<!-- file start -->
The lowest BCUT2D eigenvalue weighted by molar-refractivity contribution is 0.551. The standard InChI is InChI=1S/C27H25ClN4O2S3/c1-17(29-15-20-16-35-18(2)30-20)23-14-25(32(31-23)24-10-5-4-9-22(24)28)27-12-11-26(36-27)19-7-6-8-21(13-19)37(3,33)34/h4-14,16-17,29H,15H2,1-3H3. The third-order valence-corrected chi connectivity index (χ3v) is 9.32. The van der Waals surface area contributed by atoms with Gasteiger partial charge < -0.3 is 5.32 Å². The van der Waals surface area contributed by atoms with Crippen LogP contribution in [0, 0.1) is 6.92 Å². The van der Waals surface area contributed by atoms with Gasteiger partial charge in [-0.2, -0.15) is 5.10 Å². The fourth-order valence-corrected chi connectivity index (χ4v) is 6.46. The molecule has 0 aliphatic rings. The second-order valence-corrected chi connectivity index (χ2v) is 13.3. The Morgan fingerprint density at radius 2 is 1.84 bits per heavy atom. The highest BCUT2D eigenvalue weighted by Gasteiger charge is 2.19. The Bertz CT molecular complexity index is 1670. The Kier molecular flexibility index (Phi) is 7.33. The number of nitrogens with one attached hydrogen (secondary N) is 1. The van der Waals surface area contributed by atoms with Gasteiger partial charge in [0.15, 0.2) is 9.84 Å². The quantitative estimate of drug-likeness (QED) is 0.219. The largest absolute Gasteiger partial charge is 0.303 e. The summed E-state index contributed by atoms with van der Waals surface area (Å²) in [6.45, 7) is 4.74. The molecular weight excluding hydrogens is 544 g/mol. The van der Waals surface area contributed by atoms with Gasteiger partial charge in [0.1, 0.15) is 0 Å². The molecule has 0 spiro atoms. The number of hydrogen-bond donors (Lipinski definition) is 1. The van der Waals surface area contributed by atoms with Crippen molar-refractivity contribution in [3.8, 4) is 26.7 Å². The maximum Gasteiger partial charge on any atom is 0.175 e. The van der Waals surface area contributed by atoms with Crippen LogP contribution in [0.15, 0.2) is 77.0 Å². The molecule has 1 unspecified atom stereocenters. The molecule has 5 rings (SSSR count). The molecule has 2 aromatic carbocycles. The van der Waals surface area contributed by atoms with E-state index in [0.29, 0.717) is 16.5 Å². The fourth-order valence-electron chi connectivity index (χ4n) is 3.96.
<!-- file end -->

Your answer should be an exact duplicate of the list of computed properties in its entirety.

The lowest BCUT2D eigenvalue weighted by molar-refractivity contribution is 0.551. The standard InChI is InChI=1S/C27H25ClN4O2S3/c1-17(29-15-20-16-35-18(2)30-20)23-14-25(32(31-23)24-10-5-4-9-22(24)28)27-12-11-26(36-27)19-7-6-8-21(13-19)37(3,33)34/h4-14,16-17,29H,15H2,1-3H3. The third-order valence-corrected chi connectivity index (χ3v) is 9.32. The van der Waals surface area contributed by atoms with Gasteiger partial charge < -0.3 is 5.32 Å². The van der Waals surface area contributed by atoms with Crippen LogP contribution in [0, 0.1) is 6.92 Å². The van der Waals surface area contributed by atoms with Gasteiger partial charge in [-0.2, -0.15) is 5.10 Å². The fourth-order valence-corrected chi connectivity index (χ4v) is 6.46. The molecule has 0 aliphatic rings. The second-order valence-corrected chi connectivity index (χ2v) is 13.3. The Morgan fingerprint density at radius 2 is 1.84 bits per heavy atom. The highest BCUT2D eigenvalue weighted by Gasteiger charge is 2.19. The Bertz CT molecular complexity index is 1670. The Kier molecular flexibility index (Phi) is 7.33. The number of nitrogens with one attached hydrogen (secondary N) is 1. The van der Waals surface area contributed by atoms with Gasteiger partial charge in [0.15, 0.2) is 9.84 Å². The quantitative estimate of drug-likeness (QED) is 0.219. The largest absolute Gasteiger partial charge is 0.303 e. The summed E-state index contributed by atoms with van der Waals surface area (Å²) in [6.45, 7) is 4.74. The molecular weight excluding hydrogens is 544 g/mol. The van der Waals surface area contributed by atoms with Gasteiger partial charge in [0.1, 0.15) is 0 Å². The molecule has 0 spiro atoms. The number of hydrogen-bond donors (Lipinski definition) is 1. The van der Waals surface area contributed by atoms with Crippen molar-refractivity contribution in [3.8, 4) is 26.7 Å². The maximum Gasteiger partial charge on any atom is 0.175 e. The van der Waals surface area contributed by atoms with Crippen LogP contribution in [0.15, 0.2) is 77.0 Å². The molecule has 1 unspecified atom stereocenters. The molecule has 5 rings (SSSR count). The molecule has 2 aromatic carbocycles. The van der Waals surface area contributed by atoms with E-state index in [0.29, 0.717) is 16.5 Å². The fourth-order valence-electron chi connectivity index (χ4n) is 3.96.